Ignacio Álvarez

Ignacio Álvarez does not foresee a short-term financial crisis in the industry. >File photo

Shortly over one decade after the 2008 recession, Puerto Rico's banking industry has managed to strengthen itself and, in light of concerns regarding another possible global recession, the president and CEO of Banco Popular, Ignacio Álvarez, assured that the island's banking market is better equipped to handle another financial depression.

"The situation back then was very difficult and forced us to be more rigorous, especially with mortgages. In terms of the difference, today, Popular, as well as the rest of the industry in Puerto Rico, is better prepared to endure another blow. Capital ratios are almost double what they were in 2007 and risk management systems are more sophisticated," Álvarez told THE WEEKLY JOURNAL.

During that economic collapse, Popular was forced to borrow $946 million from the U.S. Department of Treasury, which were lent via the Troubled Asset Relief Program (TARP). In those times, more than 600 banks from all U.S. jurisdictions received nearly $200 billion—money that was later returned by the banks.

Álvarez explained that the global financial crisis of 2008 was directly unleashed by the collapse of the real estate bubble in the United States and that, unlike the circumstances then, the current loan portfolio is more diverse.

"In 2007 there were far more construction loans, which are now significantly less," he observed.

After the rescue and 10 years after the crisis, the institution's performance has maintained a sustained trend of increasing numbers and operations. The most recent data indicates that for the second quarter of this year, Popular registered net income of $171 million and added roughly 71,000 additional clients in the past 12 months.

"Credit metrics have been good, so losses have been lower than we had estimated. It has been a good year so far and we are happy. I recognize that we have started a little slower than in the United States, but we operate there in expensive markets," he explained.

Compared to the period of the crisis, the industry is more consolidated, but the executive understands that it is also more balanced. Popular in the past decade acquired the now inexistent Westernbank and part of the assets of Doral Bank. This is in addition to the other consolidations of other institutions, such as Oriental with BBVA, and more recently with Scotiabank.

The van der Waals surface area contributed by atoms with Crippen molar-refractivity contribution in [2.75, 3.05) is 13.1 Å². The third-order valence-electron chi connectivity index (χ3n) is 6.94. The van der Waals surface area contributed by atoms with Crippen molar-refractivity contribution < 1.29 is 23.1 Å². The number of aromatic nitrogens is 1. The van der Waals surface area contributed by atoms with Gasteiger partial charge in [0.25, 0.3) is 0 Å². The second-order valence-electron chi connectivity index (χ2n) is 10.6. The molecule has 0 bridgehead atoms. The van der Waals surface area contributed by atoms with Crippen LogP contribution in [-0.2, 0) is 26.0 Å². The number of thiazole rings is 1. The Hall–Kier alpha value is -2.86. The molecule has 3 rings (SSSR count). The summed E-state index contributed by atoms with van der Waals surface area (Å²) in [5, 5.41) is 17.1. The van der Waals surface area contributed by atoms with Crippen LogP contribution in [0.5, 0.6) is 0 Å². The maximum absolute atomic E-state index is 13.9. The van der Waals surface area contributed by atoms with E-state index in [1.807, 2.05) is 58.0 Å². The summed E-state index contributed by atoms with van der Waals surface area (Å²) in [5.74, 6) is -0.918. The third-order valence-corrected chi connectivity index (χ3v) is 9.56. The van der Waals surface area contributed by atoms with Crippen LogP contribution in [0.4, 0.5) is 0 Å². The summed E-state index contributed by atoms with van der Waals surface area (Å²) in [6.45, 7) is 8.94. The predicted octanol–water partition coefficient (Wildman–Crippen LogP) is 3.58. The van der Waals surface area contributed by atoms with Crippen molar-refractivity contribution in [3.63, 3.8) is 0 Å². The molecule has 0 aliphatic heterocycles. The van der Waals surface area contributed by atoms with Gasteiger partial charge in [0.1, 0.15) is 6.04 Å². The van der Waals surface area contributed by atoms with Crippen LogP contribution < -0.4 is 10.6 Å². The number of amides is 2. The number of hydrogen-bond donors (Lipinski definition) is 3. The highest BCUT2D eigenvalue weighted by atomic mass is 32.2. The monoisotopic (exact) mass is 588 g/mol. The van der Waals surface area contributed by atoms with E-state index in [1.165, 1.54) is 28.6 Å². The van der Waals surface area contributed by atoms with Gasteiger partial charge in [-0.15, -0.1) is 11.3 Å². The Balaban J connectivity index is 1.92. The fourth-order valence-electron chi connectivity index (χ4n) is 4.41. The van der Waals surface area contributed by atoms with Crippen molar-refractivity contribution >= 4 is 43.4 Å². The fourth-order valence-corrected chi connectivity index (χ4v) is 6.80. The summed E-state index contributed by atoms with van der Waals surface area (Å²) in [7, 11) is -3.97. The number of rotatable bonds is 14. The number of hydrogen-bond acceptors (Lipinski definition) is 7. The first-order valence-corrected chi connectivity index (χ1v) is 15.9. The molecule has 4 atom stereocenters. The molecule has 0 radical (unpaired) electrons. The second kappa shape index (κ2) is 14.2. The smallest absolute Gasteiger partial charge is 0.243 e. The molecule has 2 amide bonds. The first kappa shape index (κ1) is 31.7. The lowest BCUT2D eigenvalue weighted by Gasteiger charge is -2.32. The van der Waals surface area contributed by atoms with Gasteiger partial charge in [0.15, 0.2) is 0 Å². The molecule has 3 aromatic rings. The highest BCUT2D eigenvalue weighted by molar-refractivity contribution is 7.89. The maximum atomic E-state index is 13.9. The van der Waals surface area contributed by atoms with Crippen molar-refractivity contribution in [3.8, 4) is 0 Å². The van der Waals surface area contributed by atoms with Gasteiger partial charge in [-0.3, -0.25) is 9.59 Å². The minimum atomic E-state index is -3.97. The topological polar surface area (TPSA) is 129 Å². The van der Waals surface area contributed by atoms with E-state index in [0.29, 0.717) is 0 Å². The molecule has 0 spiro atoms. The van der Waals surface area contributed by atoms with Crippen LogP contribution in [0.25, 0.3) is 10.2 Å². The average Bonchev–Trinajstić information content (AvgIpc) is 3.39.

"The banks' composition has changed. We have a smaller industry, but in turn more balanced. The economy is not going to grow at an accelerated pace and the population is declining, so banking is adjusting to the new reality. We are less and do not see the possibility of entering new institutions because world organizations are looking for growing markets," Álvarez stated.

Although the Popular CEO acknowledged that economic indexes do not point to an improvement in the future, he noted that he does not foresee a fiscal emergency for the banking industry, at least within the next five years.

"In the next three to five years, money from federal funds will come in that will activate the economy. I see no danger and I am very comfortable with the coming years. The problem is not a crisis, it is how we transform the economy to be sustainable in the long term," Álvarez reasoned.

However, he stressed that the story could be another one in 10 years, if the agreements made as part of the restructuring of the government debt are not sustainable in the future.

"If it is not a successful restructuring, it will have a disastrous effect within 10 years. There are many important agreements that can have a negative impact if they are not well negotiated," he opined.

Moreover, in response to Puerto Rico's crisis in the public sector, Álvarez indicated that, although it had a negative impact in the investment market, he doesn't believe it will have a long-term effect.

"I had my fears, because of what happens in the United States that every time the president speaks the market goes down. But I don't think the local crisis affects the investment market because Governor Wanda Vázquez has handled it very well and has brought stability," he said.

The bank executive affirmed that what could pose a threat are the corruption schemes that have been discovered in the island. He also stated that, while the local economy remains in a standstill, there are countries where corruption indexes have decreased and the economy has begun to take off.

"Corruption is even stronger and is an issue that must be handled. This is something that worries me in the long term and a lot. That image affects investments because good investors do not want to go to jurisdictions where they think the rules are not fair and that they will lose their money," Álvarez said.

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